No wonder we are in the state we find ourselves.

Educashun educashun, educashun...

God in Heaven help us.

Stop the world, I want to get on.

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I am, by bailing out.  The Illuminists have you by the fundamentals when you get into the credit card trap.  By any means necessary you get this monkey off your back or you are doomed.  Average English people are so dumb.  Just look around the average English high street. Babies with babies, pushing designer prams they were in only years earlier, wearing Hilfiger/Lacoste/FUBU; 16 year old girls with tatoos, metal in their faces and mouths like gutters. Rothschildian Goyim. Lambs to the slaughter. And the meedja pretend all is OK, keep spending, Lawrence Lwellyn Bowen makover-mindless-fodder units.  Carnt evun spel their naymes, with a pocket of plastic to burn and not a hope in hell of ever seeing the way out.

No wonder we are in the state we find ourselves. 

Educashun  educashun,  educashun...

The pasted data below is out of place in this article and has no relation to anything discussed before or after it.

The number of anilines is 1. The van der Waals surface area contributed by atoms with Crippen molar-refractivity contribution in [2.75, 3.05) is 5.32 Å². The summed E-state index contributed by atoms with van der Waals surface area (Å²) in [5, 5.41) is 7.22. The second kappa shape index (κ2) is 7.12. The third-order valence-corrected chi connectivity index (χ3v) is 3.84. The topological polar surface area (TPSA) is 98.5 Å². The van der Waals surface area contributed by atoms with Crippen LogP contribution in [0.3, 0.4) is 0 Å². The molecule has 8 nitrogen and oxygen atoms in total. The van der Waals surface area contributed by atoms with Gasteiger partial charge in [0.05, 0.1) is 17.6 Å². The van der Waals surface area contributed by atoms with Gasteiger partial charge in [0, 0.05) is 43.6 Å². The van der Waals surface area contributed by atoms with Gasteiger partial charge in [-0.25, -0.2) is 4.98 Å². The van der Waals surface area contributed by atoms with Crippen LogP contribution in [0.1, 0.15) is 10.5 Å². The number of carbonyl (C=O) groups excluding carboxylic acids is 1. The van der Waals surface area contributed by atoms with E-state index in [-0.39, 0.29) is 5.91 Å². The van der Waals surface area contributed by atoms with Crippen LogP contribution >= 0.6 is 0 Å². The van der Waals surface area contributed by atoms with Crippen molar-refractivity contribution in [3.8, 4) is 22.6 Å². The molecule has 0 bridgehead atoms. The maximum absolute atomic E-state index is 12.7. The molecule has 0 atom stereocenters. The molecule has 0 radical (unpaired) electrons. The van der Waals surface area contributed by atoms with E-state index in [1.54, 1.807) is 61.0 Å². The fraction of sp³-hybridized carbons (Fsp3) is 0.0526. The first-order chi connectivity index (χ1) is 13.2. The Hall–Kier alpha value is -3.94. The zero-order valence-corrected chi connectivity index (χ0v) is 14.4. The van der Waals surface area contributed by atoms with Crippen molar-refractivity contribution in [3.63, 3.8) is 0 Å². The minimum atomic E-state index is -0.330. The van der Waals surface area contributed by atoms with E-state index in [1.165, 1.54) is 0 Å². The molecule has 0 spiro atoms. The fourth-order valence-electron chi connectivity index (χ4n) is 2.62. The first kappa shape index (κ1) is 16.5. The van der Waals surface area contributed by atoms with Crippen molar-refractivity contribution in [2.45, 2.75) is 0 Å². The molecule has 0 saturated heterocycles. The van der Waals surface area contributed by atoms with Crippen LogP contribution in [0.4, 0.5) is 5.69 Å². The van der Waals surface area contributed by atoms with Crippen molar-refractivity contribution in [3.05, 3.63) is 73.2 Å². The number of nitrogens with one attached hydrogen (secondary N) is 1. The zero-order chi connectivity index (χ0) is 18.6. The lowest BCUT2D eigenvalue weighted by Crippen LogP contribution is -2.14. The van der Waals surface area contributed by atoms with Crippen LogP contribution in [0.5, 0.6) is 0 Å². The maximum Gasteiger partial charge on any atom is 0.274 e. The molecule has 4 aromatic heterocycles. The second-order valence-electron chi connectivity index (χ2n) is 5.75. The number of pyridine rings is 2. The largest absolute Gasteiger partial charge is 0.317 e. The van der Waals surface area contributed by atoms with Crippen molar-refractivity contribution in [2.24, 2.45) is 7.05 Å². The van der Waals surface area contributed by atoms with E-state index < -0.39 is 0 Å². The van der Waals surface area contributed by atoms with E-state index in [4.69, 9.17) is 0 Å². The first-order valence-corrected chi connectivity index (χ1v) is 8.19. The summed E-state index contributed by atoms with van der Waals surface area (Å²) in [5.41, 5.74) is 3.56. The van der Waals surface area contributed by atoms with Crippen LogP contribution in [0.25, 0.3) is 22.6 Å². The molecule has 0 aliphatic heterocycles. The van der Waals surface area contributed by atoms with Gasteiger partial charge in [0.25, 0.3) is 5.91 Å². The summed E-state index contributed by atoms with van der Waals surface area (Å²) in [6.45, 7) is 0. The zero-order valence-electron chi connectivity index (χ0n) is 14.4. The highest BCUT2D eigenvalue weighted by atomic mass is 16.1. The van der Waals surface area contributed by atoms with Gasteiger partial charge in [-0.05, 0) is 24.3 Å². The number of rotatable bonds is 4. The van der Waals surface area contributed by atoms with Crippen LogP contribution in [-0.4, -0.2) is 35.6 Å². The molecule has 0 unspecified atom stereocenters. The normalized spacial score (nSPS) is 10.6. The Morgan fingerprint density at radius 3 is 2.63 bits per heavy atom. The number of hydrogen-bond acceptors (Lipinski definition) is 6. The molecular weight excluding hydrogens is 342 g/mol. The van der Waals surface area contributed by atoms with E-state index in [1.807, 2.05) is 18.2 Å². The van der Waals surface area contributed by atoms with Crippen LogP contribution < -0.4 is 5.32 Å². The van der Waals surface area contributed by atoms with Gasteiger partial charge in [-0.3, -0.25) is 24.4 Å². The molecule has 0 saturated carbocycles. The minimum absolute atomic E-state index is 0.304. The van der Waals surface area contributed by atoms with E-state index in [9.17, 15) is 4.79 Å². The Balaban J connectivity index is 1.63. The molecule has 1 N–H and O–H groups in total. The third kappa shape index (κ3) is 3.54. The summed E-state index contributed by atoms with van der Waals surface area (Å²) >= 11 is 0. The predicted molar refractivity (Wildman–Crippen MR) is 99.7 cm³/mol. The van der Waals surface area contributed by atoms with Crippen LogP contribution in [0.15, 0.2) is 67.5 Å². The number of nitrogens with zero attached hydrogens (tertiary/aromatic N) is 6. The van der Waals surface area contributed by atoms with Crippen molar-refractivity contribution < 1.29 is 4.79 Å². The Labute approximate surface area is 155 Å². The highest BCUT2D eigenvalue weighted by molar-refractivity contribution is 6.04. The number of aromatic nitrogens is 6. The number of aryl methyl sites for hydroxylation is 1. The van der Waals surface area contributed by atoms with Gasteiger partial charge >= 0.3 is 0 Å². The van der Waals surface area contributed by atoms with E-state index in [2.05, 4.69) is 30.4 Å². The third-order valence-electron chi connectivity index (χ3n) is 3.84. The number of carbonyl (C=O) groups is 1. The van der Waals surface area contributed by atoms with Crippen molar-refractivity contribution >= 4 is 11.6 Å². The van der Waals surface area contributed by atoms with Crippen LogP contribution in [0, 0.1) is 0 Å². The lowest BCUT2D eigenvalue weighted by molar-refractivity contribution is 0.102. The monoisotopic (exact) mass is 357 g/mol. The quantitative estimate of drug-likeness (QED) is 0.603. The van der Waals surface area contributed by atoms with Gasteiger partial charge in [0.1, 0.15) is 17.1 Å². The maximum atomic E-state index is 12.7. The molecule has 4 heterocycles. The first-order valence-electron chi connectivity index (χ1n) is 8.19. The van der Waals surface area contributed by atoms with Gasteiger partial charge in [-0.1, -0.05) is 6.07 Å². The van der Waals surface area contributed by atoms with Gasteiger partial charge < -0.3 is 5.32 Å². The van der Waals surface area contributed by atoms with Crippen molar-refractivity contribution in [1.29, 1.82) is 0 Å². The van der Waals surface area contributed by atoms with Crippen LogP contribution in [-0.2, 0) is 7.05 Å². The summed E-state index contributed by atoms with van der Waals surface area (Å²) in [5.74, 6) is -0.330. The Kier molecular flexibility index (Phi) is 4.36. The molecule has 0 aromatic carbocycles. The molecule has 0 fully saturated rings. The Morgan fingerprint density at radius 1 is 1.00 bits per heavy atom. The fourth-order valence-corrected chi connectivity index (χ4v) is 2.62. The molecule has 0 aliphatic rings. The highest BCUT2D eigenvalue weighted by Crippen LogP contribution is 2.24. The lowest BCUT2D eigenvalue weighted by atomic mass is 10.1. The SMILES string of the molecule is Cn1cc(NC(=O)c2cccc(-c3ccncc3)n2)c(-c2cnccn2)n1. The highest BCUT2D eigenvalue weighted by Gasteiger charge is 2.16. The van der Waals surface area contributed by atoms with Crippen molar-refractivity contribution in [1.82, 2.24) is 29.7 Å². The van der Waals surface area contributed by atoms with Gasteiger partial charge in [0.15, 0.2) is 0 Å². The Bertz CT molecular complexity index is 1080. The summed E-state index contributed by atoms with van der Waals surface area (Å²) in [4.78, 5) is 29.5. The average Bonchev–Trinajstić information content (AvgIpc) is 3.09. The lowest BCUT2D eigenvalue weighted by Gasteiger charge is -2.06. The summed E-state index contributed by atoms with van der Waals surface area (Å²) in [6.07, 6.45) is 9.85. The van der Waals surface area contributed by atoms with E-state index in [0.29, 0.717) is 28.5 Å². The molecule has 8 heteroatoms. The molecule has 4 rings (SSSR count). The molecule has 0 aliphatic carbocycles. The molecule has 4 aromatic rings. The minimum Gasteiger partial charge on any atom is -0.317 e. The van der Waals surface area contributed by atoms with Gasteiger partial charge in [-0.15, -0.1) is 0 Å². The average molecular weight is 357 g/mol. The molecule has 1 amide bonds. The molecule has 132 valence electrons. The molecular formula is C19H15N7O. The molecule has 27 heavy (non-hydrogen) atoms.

God in Heaven help us.

Stop the world, I want to get on.

That man definitely needs a San Miguel! :D

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"what tricks the retailers are pulling to keep us spending"

Yeah, the retailers marched me up to the till with a gun at my back and FORCED me to buy this £500 Gucci handbag. Not. When will people start taking responsibility for their own actions?????????????????????

Round about the same time as hell freezes over?!

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I saw this tonight and the real eye opener for me was the 21 year old graduate who was 18K - yes 18K in debt.

18 bloody thousand pounds in debt at 21!!! She's utterly screwed and she's only 21. Am I alone in thinking this is an unspeakable tragedy?

The stupid cow has been sold a lie. Go to university, get a degree and you'll be made up for life. A little debt now is fine - you'll soon be A Graduate. It will be easy to pay an 18k debt - employers will be queueing up to pay you 100k pa so 18k debt is nothing!